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Wow, would you look at that . . . helm. Do you think he could fit his whole ego in there?!

Poetry reading today!

I’m doing my first poetry reading in the UK today! At 1pm!

The amazing Riverhead Coffee is hosting at their Grimsby location. It is very kind of them to host – it’s their first poetry reading. And while I’ve done lots of performances, this is my first in the UK. It’s exciting, especially because I have no idea what kind of turnout there will be. Preparing has been an interesting process, because while I’ve been able to anticipate the response of the average Canadian poetry audience, who knows what the folks here will think. It’s great – I’ve got to be on my toes.

Wish me luck, and I hope to see you there!

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Soccer! Football! Whatever it’s called!

Living in England has converted me. That’s right, I’ve become a footie fan.

It’s a surprise to me. As a retired roller derby athlete and a lifelong ice hockey fan, I have always thought of soccer as a slow sport for the unfortunate people who can’t skate. Oh, I recognized the athleticism of jogging around after a ball for 90 minutes, but I just thought it wasn’t any fun to watch. All that diving to the ground and clutching at ankles. Give me Bobby Baun scoring a game winning goal on a fractured femur – as a Canadian kid I heard the legends of the hockey toughs, saw the sutures stitched on the bench. So naturally I held soccer in a not-always-quiet contempt.

I changed my mind when I worked with some soccer athletes. Dedicated, passionate, skillful and athletic, they had way more fortitude than I would have previously imagined. Still not the sport for me, but now I gave it respect.

Since moving to the UK, I have been adopted into a Manchester United household (this means that I am forbidden from saying anything remotely positive about Liverpool. At all. In any capacity. Ever.). I watched a couple games, and wasn’t that interested in their dull defensive strategy. Boring to watch. Especially when it doesn’t work, which is most of the time.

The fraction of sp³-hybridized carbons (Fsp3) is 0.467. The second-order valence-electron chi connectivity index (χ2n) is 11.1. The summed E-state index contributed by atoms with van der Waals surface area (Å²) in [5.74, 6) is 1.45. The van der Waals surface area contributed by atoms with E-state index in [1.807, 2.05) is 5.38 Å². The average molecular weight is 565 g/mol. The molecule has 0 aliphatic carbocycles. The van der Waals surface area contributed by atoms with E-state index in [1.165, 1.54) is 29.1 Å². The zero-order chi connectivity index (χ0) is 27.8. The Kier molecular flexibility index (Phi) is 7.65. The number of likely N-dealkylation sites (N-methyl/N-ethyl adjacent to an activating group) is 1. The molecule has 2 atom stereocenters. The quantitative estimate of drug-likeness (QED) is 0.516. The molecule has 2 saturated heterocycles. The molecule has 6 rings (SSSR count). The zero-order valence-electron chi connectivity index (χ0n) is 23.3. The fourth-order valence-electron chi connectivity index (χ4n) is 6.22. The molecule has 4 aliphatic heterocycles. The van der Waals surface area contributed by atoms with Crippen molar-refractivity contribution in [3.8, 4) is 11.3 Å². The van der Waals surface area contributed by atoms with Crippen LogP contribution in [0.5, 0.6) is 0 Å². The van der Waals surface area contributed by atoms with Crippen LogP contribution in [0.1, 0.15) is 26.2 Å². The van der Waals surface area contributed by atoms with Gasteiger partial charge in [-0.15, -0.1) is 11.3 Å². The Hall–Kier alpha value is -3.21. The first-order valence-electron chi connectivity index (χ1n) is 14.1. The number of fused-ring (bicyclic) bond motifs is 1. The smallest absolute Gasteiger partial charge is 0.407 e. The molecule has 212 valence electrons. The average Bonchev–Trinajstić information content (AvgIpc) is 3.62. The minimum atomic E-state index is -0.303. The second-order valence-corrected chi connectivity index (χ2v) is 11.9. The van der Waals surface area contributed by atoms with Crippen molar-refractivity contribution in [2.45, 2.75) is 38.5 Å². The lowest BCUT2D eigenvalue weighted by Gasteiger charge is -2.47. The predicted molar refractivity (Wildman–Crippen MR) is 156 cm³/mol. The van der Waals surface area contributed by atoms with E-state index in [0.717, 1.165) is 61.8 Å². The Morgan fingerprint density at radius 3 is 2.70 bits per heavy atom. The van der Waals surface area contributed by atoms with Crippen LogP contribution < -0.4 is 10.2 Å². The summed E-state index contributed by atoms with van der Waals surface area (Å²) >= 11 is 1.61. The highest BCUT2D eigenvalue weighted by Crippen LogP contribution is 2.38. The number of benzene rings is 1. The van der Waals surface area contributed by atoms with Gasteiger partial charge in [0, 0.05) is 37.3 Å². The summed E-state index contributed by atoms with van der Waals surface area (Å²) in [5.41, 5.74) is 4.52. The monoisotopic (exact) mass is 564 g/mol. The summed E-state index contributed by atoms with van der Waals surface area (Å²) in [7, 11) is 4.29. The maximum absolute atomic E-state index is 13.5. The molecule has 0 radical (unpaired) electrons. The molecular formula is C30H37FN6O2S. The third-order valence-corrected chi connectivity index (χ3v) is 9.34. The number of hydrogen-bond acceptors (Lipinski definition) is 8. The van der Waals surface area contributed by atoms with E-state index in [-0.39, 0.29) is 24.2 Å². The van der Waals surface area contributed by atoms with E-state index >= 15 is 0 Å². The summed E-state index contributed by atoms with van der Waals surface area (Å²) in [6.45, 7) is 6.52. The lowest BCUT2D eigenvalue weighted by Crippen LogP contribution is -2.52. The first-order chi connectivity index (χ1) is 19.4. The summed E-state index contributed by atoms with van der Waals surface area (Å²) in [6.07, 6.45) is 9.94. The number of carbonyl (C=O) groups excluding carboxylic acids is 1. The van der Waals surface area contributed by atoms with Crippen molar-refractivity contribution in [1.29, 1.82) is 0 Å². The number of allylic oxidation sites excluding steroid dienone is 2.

But then I started watching Leicester, who play an entirely different ball game. They’re the type of team that bring so much get-up-and-go to the field that they make other teams step up in kind. They’re fast and aggressive. It’s exciting. Really, really exciting.

Who knew?

I’m definitely a bandwagon jumper here, and I’ll admit that freely. So while I’m at it, here’s another bandwagon I’ve hopped on.

The football club to me – so local they play just a few blocks away – is Grimsby Town, nicknamed the Mariners. The team was founded in 1878. For context, the phonograph was patented the same year.

I haven’t been to a match, but I watch the crowd bedecked in black and white stripes streaming into and out of the arena whenever there’s a home game. There is a good deal of visible team support, which is really cool in an area of England where people grumble that there’s nothing to do except drink. The Mariners fans represent with a particularly Grimsby twist: chanting “fish” while waving inflatable haddock. I love England. Tis a silly place.
Last weekend the whole family gathered around the tv to see whether the team would be promoted to Football League after a 6-year absence. They won, and it’s a big deal, not in the least because it means they’ll be included in the next FIFA video game, because it means more money and prestige for the club, which in turn should attract more fans to watch games, eat at local restaurants and drink at local pubs. Good for business.
But more meaningful still is what it means to the people who live here. I sat at my window a few days ago and watched a gaggle of youngsters in their jerseys running up and down the street waiting to see the Mariners come past with their trophy. This is the difference between their hometown being the butt of a joke in the movies and having something to cheer for. It’s about community, and as someone who lives here, it brings a huge smile to my face.
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The Mighty Mariners right outside my window.
I’m looking forward to getting to a match in the future. If only to shout FISH! FISH! FISH! while waving my haddock.*
*No, that’s not a euphemism**
**Or is it??

Taking the sea air

It’s a beautiful day today, so here’s a short clip of the waves along the Cleethorpes seafront promenade.

Technically it’s not the sea, it’s the Humber Estuary. But it is glorious on a sunny morning. An instant caffeine infusion for the spirit – lifts me right up. Those Victorians were onto something with their seaside resorts.

Say what you’d like about living in Grimsby, it is fabulous to have this sight a two minute walk from my door.